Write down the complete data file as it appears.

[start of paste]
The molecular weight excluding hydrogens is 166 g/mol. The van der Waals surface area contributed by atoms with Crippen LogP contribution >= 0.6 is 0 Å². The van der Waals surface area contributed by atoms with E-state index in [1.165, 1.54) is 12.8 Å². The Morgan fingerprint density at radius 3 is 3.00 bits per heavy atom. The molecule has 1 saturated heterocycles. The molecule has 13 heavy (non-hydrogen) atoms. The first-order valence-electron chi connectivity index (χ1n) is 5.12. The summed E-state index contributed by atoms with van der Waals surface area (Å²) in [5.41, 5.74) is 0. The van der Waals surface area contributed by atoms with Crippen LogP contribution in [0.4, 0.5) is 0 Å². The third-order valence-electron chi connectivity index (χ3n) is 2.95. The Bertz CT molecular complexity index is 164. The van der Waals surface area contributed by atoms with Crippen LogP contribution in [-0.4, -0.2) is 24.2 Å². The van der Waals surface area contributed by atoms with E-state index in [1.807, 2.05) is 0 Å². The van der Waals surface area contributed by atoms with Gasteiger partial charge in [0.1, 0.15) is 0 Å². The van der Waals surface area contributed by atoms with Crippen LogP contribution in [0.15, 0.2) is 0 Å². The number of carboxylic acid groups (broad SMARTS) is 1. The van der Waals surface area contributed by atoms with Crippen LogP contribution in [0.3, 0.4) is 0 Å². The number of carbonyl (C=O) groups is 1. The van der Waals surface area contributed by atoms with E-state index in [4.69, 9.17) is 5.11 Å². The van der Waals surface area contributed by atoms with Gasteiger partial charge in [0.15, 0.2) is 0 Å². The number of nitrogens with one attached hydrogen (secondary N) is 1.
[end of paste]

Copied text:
The molecular weight excluding hydrogens is 166 g/mol. The van der Waals surface area contributed by atoms with Crippen LogP contribution >= 0.6 is 0 Å². The van der Waals surface area contributed by atoms with E-state index in [1.165, 1.54) is 12.8 Å². The Morgan fingerprint density at radius 3 is 3.00 bits per heavy atom. The molecule has 1 saturated heterocycles. The molecule has 13 heavy (non-hydrogen) atoms. The first-order valence-electron chi connectivity index (χ1n) is 5.12. The summed E-state index contributed by atoms with van der Waals surface area (Å²) in [5.41, 5.74) is 0. The van der Waals surface area contributed by atoms with Crippen LogP contribution in [0.4, 0.5) is 0 Å². The third-order valence-electron chi connectivity index (χ3n) is 2.95. The Bertz CT molecular complexity index is 164. The van der Waals surface area contributed by atoms with Crippen LogP contribution in [-0.4, -0.2) is 24.2 Å². The van der Waals surface area contributed by atoms with E-state index in [1.807, 2.05) is 0 Å². The van der Waals surface area contributed by atoms with Gasteiger partial charge in [0.1, 0.15) is 0 Å². The van der Waals surface area contributed by atoms with Crippen LogP contribution in [0.15, 0.2) is 0 Å². The number of carboxylic acid groups (broad SMARTS) is 1. The van der Waals surface area contributed by atoms with Crippen LogP contribution in [0.3, 0.4) is 0 Å². The number of carbonyl (C=O) groups is 1. The van der Waals surface area contributed by atoms with E-state index in [4.69, 9.17) is 5.11 Å². The van der Waals surface area contributed by atoms with Gasteiger partial charge in [0.15, 0.2) is 0 Å². The number of nitrogens with one attached hydrogen (secondary N) is 1.